2013 Laskey Design Challenge

The 2013 Laskey Sophomore Design Challenge was held at Washington University in St. Louis from January 18-20, 2013. This was the second year in which the award competition took the form of a “Design Challenge” aimed at sophomore architecture and art students at the Sam Fox School. In keeping with Studio L’s mission of encouraging students of design to have learning opportunities outside the parameters of the curriculum, a visiting professor was selected to design and administer an intense weekend competition to help students explore new ways of thinking and seeing and, as a result, to uncover something that none of them could have imagined before the work started.

Mehrdad Hadighi, founder and principal of Studio for Architecture, as well as the Stuckeman Chair of Integrative Design and head of the Department of Architecture at the Pennsylvania State University, kicked off the event by delivering a special presentation to introduce his design challenge. Students worked in teams over the weekend. They began by slicing the coolant reservoir found in cars into two non symmetrical parts. From these parts they created a three dimensional sculpture capturing the reservoir’s “plastic moments”, as well as a two-dimensional collage documenting its linear and planar geometric qualities.

As explained by Professor Hadighi, this exercise was intended to promote exploration of the critical balance that underlies all creative design between freedom of thought and the more pragmatic influences on built form such as structure and technology.

Winners: 2013 Laskey Award Fellows
Casey Federbusch Art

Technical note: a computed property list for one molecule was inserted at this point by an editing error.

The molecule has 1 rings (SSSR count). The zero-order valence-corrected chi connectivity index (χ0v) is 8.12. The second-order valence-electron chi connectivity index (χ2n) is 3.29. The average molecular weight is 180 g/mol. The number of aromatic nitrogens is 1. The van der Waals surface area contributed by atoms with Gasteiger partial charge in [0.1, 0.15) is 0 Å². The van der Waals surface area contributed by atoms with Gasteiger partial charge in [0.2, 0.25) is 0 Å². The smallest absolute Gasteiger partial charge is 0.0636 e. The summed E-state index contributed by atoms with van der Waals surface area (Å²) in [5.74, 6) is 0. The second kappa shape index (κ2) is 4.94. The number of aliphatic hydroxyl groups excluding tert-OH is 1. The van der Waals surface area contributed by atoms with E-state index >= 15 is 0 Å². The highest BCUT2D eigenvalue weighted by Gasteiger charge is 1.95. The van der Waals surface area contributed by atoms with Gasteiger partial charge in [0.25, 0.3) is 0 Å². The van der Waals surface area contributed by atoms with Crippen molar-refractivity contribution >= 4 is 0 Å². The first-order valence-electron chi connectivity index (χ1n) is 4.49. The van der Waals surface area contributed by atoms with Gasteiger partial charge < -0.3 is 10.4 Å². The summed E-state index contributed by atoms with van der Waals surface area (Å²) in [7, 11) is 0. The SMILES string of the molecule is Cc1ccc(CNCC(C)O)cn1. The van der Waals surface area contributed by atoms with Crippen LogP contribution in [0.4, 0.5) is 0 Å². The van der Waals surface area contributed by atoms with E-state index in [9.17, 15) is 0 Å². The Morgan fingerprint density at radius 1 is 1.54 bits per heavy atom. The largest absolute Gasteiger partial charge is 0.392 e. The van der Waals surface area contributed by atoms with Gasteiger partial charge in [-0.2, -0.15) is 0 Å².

Taylor Halamka Architecture
Eden Lewis Art

Book Awards:

Alexandra Chiu Art
Rebecca Curtis Architecture
Grace Davis Architecture
Shira Grosman Architecture
Isaac Howell Art
Patricia Kilbride Art
Wonjin Son Art
Maya Theus Art

An excerpt from Dean Bruce Lindsey’s commentary in the forthcoming book documenting the 2013 Laskey Design Challenge:

All perception is direct, sometimes surprisingly so. We experience things directly but when we make new things we perceive both the making and the thing. Sometimes new things help us develop new perceptions. We are very adept at extending perceptions through things. A hammer becomes an extension of our hand such that we don’t register that the hammer hits back until our hand hurts. A cane focuses a peripheral awareness that allows a blind person to see through touch. In the film “The Mystery of Picasso” by Henri-Georges Clouzot we see the artist through the glass plane of his painting as the painting unfolds before him. The glass surprisingly reveals that the painting allows us to share the perceptions of the painter and we are asked to respond in kind.

Take a car fluid reservoir; Mehrdad Hadighi Head of the Department of Architecture at Penn State asked 120 students to do exactly that. We were nervous. Mehrdad was not, and the local junk yard was accommodating. 36 hours later the student teams filled the Steinberg gallery with strange and wondrous new things made from previous things. We all had a lot to say about the process and the products. Awards were given for invention and discovery, rewards were accrued for making something new, and I was reminded of something Michael Focault had said, “Things go without saying.”

Bruce Lindsey
Dean & E. Desmond Lee Professor for Community Collaboration
College of Architecture and Graduate School of Architecture & Urban Design
Washington University in St. Louis